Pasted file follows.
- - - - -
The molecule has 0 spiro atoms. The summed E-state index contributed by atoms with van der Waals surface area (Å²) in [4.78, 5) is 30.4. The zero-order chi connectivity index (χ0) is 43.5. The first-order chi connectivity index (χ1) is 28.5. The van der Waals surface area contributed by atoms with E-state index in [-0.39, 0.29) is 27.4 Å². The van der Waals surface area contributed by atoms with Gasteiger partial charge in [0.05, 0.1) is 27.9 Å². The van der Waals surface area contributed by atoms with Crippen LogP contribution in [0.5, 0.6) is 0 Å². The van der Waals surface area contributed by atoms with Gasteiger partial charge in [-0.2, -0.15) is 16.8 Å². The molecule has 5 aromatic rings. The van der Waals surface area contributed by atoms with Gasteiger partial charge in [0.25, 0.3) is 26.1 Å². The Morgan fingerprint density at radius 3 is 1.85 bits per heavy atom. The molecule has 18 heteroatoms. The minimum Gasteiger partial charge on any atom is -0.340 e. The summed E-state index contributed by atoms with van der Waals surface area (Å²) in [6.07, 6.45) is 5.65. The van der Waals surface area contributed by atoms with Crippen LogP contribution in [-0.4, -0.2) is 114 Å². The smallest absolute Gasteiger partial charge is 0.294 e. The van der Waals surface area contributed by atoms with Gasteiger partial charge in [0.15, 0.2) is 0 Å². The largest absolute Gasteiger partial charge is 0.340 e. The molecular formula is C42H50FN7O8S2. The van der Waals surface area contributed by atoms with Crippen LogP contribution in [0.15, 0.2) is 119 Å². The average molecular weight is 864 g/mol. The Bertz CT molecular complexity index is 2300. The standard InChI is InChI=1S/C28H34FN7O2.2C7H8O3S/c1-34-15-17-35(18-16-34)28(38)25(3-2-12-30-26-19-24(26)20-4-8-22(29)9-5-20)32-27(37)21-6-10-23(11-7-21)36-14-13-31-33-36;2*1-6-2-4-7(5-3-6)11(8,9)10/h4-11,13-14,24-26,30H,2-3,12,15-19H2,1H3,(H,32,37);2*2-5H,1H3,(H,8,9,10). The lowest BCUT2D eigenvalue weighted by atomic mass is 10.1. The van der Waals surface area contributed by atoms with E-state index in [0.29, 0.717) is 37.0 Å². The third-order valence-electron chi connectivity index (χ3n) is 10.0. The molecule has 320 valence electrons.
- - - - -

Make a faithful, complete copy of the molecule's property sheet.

The molecule has 0 spiro atoms. The summed E-state index contributed by atoms with van der Waals surface area (Å²) in [4.78, 5) is 30.4. The zero-order chi connectivity index (χ0) is 43.5. The first-order chi connectivity index (χ1) is 28.5. The van der Waals surface area contributed by atoms with E-state index in [-0.39, 0.29) is 27.4 Å². The van der Waals surface area contributed by atoms with Gasteiger partial charge in [0.05, 0.1) is 27.9 Å². The van der Waals surface area contributed by atoms with Crippen LogP contribution in [0.5, 0.6) is 0 Å². The van der Waals surface area contributed by atoms with Gasteiger partial charge in [-0.2, -0.15) is 16.8 Å². The molecule has 5 aromatic rings. The van der Waals surface area contributed by atoms with Gasteiger partial charge in [0.25, 0.3) is 26.1 Å². The Morgan fingerprint density at radius 3 is 1.85 bits per heavy atom. The molecule has 18 heteroatoms. The minimum Gasteiger partial charge on any atom is -0.340 e. The summed E-state index contributed by atoms with van der Waals surface area (Å²) in [6.07, 6.45) is 5.65. The van der Waals surface area contributed by atoms with Crippen LogP contribution in [-0.4, -0.2) is 114 Å². The smallest absolute Gasteiger partial charge is 0.294 e. The van der Waals surface area contributed by atoms with Gasteiger partial charge in [0.15, 0.2) is 0 Å². The largest absolute Gasteiger partial charge is 0.340 e. The molecular formula is C42H50FN7O8S2. The van der Waals surface area contributed by atoms with Crippen LogP contribution in [0.15, 0.2) is 119 Å². The average molecular weight is 864 g/mol. The Bertz CT molecular complexity index is 2300. The standard InChI is InChI=1S/C28H34FN7O2.2C7H8O3S/c1-34-15-17-35(18-16-34)28(38)25(3-2-12-30-26-19-24(26)20-4-8-22(29)9-5-20)32-27(37)21-6-10-23(11-7-21)36-14-13-31-33-36;2*1-6-2-4-7(5-3-6)11(8,9)10/h4-11,13-14,24-26,30H,2-3,12,15-19H2,1H3,(H,32,37);2*2-5H,1H3,(H,8,9,10). The lowest BCUT2D eigenvalue weighted by atomic mass is 10.1. The van der Waals surface area contributed by atoms with E-state index in [0.29, 0.717) is 37.0 Å². The third-order valence-electron chi connectivity index (χ3n) is 10.0. The molecule has 320 valence electrons.